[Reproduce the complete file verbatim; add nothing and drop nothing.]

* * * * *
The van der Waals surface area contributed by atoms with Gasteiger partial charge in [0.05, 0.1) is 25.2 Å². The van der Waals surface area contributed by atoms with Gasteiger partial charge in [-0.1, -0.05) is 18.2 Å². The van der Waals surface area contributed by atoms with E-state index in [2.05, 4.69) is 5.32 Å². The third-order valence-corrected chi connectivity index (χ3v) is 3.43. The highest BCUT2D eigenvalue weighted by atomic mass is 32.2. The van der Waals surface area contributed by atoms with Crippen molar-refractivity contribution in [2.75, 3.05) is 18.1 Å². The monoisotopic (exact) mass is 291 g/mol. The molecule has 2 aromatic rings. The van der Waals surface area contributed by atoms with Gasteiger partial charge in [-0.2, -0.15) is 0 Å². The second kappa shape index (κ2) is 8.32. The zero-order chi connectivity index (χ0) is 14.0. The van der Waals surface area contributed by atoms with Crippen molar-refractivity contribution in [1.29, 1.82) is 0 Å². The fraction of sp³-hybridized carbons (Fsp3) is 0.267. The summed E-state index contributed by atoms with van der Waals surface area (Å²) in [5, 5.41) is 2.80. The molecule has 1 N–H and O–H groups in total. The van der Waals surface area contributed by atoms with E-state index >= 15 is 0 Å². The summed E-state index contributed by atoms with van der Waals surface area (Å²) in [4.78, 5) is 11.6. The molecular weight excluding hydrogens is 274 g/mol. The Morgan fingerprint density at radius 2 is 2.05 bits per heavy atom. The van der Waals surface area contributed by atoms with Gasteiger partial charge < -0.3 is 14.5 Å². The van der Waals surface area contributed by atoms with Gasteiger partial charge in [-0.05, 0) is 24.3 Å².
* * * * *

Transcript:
The van der Waals surface area contributed by atoms with Gasteiger partial charge in [0.05, 0.1) is 25.2 Å². The van der Waals surface area contributed by atoms with Gasteiger partial charge in [-0.1, -0.05) is 18.2 Å². The van der Waals surface area contributed by atoms with E-state index in [2.05, 4.69) is 5.32 Å². The third-order valence-corrected chi connectivity index (χ3v) is 3.43. The highest BCUT2D eigenvalue weighted by atomic mass is 32.2. The van der Waals surface area contributed by atoms with Crippen molar-refractivity contribution in [2.75, 3.05) is 18.1 Å². The monoisotopic (exact) mass is 291 g/mol. The molecule has 2 aromatic rings. The van der Waals surface area contributed by atoms with Gasteiger partial charge in [-0.2, -0.15) is 0 Å². The second kappa shape index (κ2) is 8.32. The zero-order chi connectivity index (χ0) is 14.0. The van der Waals surface area contributed by atoms with Crippen molar-refractivity contribution in [1.29, 1.82) is 0 Å². The fraction of sp³-hybridized carbons (Fsp3) is 0.267. The summed E-state index contributed by atoms with van der Waals surface area (Å²) in [5, 5.41) is 2.80. The molecule has 1 N–H and O–H groups in total. The van der Waals surface area contributed by atoms with E-state index >= 15 is 0 Å². The summed E-state index contributed by atoms with van der Waals surface area (Å²) in [4.78, 5) is 11.6. The molecular weight excluding hydrogens is 274 g/mol. The Morgan fingerprint density at radius 2 is 2.05 bits per heavy atom. The van der Waals surface area contributed by atoms with Gasteiger partial charge < -0.3 is 14.5 Å². The van der Waals surface area contributed by atoms with Gasteiger partial charge in [-0.05, 0) is 24.3 Å².